- Phaenomena is a treatise on spherical Astronomy, it survives in Greek and is quite similar to "On the Moving Sphere", by Autolycus of Pitane, who flourished around 310 BC.
- Optics is the earliest surviving Greek treatise on perspective. In its definitions Euclid follows the Platonic tradition that vision is caused by discrete rays which emanate from the eye. One important definition is the fourth: "Things seen under a greater angle appear greater, and those under a lesser angle less, while those under equal angles appear equal." In the 36 propositions that follow, Euclid relates the apparent size of an object to its distance from the eye and investigates the apparent shapes of cylinders and cones when viewed from different angles. Proposition 45 is interesting, proving that for any two unequal magnitudes, there is a point from which the two appear equal. Pappus believed these results to be important in astronomy and included Euclid's Optics, along with his Phaenomena, in the Little Astronomy, a compendium of smaller works to be studied before the Syntaxis (Almagest) of Claudius Ptolemy.

All of these works follow the basic logical
structure of the Elements, containing definitions and proved
propositions.

There are also works credibly attributed to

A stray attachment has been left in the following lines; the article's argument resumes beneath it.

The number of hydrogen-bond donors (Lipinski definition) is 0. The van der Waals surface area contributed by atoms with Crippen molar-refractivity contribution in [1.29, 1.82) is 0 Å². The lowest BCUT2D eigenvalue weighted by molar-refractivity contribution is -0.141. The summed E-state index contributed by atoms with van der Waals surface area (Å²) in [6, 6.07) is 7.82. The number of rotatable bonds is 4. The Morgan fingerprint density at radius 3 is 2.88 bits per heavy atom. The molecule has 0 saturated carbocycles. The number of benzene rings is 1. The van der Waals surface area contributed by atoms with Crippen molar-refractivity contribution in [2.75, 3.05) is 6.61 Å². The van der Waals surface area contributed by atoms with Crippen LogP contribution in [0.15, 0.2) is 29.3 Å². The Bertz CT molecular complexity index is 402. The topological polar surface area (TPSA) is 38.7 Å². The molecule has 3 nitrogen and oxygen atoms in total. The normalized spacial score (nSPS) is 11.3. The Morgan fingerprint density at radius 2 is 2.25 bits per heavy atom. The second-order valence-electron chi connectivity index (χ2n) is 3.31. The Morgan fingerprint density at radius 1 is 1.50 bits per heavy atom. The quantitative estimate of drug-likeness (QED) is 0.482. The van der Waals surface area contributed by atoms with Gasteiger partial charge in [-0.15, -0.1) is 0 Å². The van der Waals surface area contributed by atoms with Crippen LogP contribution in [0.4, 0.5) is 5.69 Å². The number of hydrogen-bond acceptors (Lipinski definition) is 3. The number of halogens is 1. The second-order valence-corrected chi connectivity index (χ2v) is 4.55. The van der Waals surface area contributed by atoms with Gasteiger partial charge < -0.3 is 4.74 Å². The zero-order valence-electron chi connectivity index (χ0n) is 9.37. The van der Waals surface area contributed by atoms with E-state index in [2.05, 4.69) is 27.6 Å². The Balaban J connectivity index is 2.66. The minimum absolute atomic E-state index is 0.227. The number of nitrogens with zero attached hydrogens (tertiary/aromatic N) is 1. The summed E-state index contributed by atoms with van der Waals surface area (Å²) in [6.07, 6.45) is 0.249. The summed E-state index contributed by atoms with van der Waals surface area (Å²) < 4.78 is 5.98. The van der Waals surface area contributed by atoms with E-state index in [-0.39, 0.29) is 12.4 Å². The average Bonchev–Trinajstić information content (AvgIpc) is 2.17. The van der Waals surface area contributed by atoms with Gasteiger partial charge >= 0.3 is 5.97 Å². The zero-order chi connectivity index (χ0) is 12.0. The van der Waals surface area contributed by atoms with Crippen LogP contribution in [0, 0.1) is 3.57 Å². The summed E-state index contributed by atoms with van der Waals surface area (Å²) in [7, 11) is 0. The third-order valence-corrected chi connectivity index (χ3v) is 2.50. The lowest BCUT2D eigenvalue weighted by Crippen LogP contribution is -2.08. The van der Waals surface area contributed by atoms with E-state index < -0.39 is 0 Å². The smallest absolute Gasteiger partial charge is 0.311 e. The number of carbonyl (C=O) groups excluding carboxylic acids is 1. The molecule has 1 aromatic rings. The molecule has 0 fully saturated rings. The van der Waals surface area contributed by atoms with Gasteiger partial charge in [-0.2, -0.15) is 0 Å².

Euclid which have been lost.

- Conics was a work on conic sections that was later extended by Apollonius of Perga into his famous work on the subject. It is likely that the first four books of Apollonius's work come directly from Euclid. According to Pappus, "Apollonius, having completed Euclid's four books of conics and added four others, handed down eight volumes of conics." The Conics of Apollonius quickly supplanted the former work, and by the time of Pappus, Euclid's work was already lost.
- Porisms might have been an outgrowth of Euclid's work with conic sections, but the exact meaning of the title is controversial.
- Pseudaria, or Book of Fallacies, was an elementary text about errors in reasoning.
- Surface Loci concerned either loci (sets of points) on surfaces or loci which were themselves surfaces; under the latter interpretation, it has been hypothesized that the work might have dealt with quadric surfaces.
- Several works on mechanics are attributed to Euclid by Arabic sources. On the Heavy and the Light contains, in nine definitions and five propositions, Aristotelian notions of moving bodies and the concept of specific gravity. On the Balance treats the theory of the lever in a similarly Euclidean manner, containing one definition, two axioms, and four propositions. A third fragment, on the circles described by the ends of a moving lever, contains four propositions. These three works complement each other in such a way that it has been suggested that they are remnants of a single treatise on mechanics written by Euclid.

## References

- Artmann, Benno (1999). Euclid: The Creation of Mathematics. New York: Springer. ISBN 0-387-98423-2.

- [p. 52].